But trying to fabricate devices that will both oxidize water and reduce CO2 won’t be easy. “The problem is that in terms of semiconductors, there are no materials that can all at the same time exploit high efficiency and [that] are chemically stable in reaction environments and are composed of elements that can be scalably deposited,” he says. So while the search for materials with the necessary properties continues, researchers are taking a parallel path in seeking ways to protect traditional semiconductor materials such as silicon, gallium arsenide, and indium gallium phosphide from the corrosive environment.

The theorist contingent at JCAP has increased from about 5% of staff in the initial five years to 25% today; that switch reflects the difficulty facing CO2 reduction. The influx of theorists has improved the understanding of catalytic mechanisms. Although it was known that there were heterogeneous or inorganic metal catalysts such as silver or gold that could produce CO, for example, the mechanism by which, say, copper could produce more complex fuels remained a mystery. “We have developed a lot more understanding of that,” Atwater says.

Among other solar fuels research projects is an Israeli collaboration that envisions hydrogen as the end product. Avner Rothschild of the Technion favors combining the hydrogen from water splitting with plentiful atmospheric nitrogen to produce ammonia for fertilizer or fuels. He notes that extracting sufficient amounts of CO2 at its atmospheric concentration of 400 ppm for reduction to fuels will be very challenging. Ammonia can’t be produced in a photoelectrochemical cell, however; that requires a chemical plant.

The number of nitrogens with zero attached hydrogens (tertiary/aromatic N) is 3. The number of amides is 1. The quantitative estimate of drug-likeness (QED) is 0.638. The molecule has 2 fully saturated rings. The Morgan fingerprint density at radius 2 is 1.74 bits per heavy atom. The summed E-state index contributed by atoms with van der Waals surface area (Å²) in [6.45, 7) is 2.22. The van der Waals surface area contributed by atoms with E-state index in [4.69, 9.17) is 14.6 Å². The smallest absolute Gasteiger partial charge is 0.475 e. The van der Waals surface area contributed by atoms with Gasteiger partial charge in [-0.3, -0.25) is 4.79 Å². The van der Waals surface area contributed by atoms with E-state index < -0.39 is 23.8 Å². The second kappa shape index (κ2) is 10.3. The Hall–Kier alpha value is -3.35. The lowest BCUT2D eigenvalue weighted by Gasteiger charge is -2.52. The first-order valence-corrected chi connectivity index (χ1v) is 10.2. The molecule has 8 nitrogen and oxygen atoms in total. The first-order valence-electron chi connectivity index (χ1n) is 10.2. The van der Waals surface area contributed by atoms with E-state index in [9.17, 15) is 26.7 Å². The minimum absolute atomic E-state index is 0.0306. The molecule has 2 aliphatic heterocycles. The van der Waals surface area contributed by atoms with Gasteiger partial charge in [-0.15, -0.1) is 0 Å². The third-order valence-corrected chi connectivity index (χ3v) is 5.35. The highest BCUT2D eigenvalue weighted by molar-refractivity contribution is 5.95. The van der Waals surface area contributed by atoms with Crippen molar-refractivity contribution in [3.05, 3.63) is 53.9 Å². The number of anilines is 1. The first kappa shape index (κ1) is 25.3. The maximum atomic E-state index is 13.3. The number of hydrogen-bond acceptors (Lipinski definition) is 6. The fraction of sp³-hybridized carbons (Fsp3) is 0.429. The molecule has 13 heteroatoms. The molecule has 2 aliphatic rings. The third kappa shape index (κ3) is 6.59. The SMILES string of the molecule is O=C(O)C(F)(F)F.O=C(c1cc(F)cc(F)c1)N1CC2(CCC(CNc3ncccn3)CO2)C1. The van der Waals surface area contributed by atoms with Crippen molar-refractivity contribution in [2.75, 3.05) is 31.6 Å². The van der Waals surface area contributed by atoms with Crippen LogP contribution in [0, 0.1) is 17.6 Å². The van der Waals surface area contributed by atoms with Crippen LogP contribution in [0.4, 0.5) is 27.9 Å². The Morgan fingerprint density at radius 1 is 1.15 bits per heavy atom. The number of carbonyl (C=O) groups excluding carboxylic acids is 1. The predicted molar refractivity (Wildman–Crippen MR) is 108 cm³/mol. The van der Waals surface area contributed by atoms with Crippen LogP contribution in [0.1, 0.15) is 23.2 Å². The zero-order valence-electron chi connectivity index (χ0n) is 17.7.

Rothschild and Technion chemical engineer Gideon Grader are working with metal oxide catalysts to develop efficient photoelectrochemical water-splitting cells. “Most of us realize we’re not going to split water with some simple material like metal oxide powder in a solution,” Grader admits. Why not just use well-established photovoltaic-powered electrolysis? Grader and Rothschild’s analysis finds that the photoelectrochemical process has the potential to increase water-splitting efficiency by 30–40% relative to PV electrolysis. And the catalysts that are developed will be less costly than the rare earths and platinum group metals currently used in electrolysis.

As Physics Today went to press, the Technion team was days from publishing its novel approach for generating hydrogen from the millions of photoelectrochemical cells that would be needed to produce large quantities of hydrogen. They would not describe the concept in detail pending its publication, except to say that the hydrogen would be generated at a central location.

The Swedish collaboration’s investigation of catalysts draws on resident expertise in the mechanisms for proton-coupled electron-transfer reactions that occur in inorganic catalysts and in enzymes such as photosystem II, which participates in photosynthesis in cyanobacteria, algae, and plants. “We make cells but we don’t promise to solve the world’s problems within the next granting period,” says Stenbjörn Styring, the Uppsala University chemist who heads the 75-person consortium. “We study how protons and electrons couple in the very complicated reactions, and we drive the idea that molecular systems have a future in the field.”

The consortium has focused on developing water-splitting catalysis based on ruthenium, cobalt oxide, and cobalt-containing molecular complexes. Although ruthenium is expensive, it is “amazingly efficient,” Styring says. Citing Nocera’s approach, he favors biological pathways for reducing CO2 to long-carbon-chain fuels. Photosynthetic algae and bacteria can make almost any compound from CO2, water-derived electrons, and solar energy, he notes.

Atwater mentions another challenge: durability. Rooftop solar panels make economic sense because they will last 25 years. “To date we don’t have any demonstration that these relatively efficient water-splitting devices are able to last for more than a few hundred hours.” Efforts to improve device lifetimes are under way at JCAP.